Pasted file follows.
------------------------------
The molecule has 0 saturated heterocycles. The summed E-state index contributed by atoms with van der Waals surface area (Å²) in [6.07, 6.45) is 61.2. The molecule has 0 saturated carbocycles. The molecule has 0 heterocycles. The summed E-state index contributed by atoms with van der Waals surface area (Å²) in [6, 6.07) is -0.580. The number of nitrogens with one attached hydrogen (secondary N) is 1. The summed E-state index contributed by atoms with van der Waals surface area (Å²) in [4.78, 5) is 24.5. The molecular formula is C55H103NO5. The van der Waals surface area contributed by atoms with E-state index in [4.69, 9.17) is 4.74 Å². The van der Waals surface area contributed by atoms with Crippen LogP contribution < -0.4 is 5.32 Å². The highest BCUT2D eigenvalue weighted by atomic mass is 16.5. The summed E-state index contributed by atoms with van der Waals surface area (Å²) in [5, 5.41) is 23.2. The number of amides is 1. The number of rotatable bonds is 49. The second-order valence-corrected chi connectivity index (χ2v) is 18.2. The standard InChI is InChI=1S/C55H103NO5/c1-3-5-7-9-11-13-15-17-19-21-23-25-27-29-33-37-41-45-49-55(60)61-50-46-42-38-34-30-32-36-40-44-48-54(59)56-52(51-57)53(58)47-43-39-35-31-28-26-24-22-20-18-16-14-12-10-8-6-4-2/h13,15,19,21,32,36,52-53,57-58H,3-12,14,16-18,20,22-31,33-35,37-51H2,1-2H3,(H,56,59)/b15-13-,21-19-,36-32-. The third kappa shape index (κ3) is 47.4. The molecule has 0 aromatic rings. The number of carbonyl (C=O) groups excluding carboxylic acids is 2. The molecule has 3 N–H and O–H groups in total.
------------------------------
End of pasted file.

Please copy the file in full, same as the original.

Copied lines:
The molecule has 0 saturated heterocycles. The summed E-state index contributed by atoms with van der Waals surface area (Å²) in [6.07, 6.45) is 61.2. The molecule has 0 saturated carbocycles. The molecule has 0 heterocycles. The summed E-state index contributed by atoms with van der Waals surface area (Å²) in [6, 6.07) is -0.580. The number of nitrogens with one attached hydrogen (secondary N) is 1. The summed E-state index contributed by atoms with van der Waals surface area (Å²) in [4.78, 5) is 24.5. The molecular formula is C55H103NO5. The van der Waals surface area contributed by atoms with E-state index in [4.69, 9.17) is 4.74 Å². The van der Waals surface area contributed by atoms with Crippen LogP contribution < -0.4 is 5.32 Å². The highest BCUT2D eigenvalue weighted by atomic mass is 16.5. The summed E-state index contributed by atoms with van der Waals surface area (Å²) in [5, 5.41) is 23.2. The number of amides is 1. The number of rotatable bonds is 49. The second-order valence-corrected chi connectivity index (χ2v) is 18.2. The standard InChI is InChI=1S/C55H103NO5/c1-3-5-7-9-11-13-15-17-19-21-23-25-27-29-33-37-41-45-49-55(60)61-50-46-42-38-34-30-32-36-40-44-48-54(59)56-52(51-57)53(58)47-43-39-35-31-28-26-24-22-20-18-16-14-12-10-8-6-4-2/h13,15,19,21,32,36,52-53,57-58H,3-12,14,16-18,20,22-31,33-35,37-51H2,1-2H3,(H,56,59)/b15-13-,21-19-,36-32-. The third kappa shape index (κ3) is 47.4. The molecule has 0 aromatic rings. The number of carbonyl (C=O) groups excluding carboxylic acids is 2. The molecule has 3 N–H and O–H groups in total.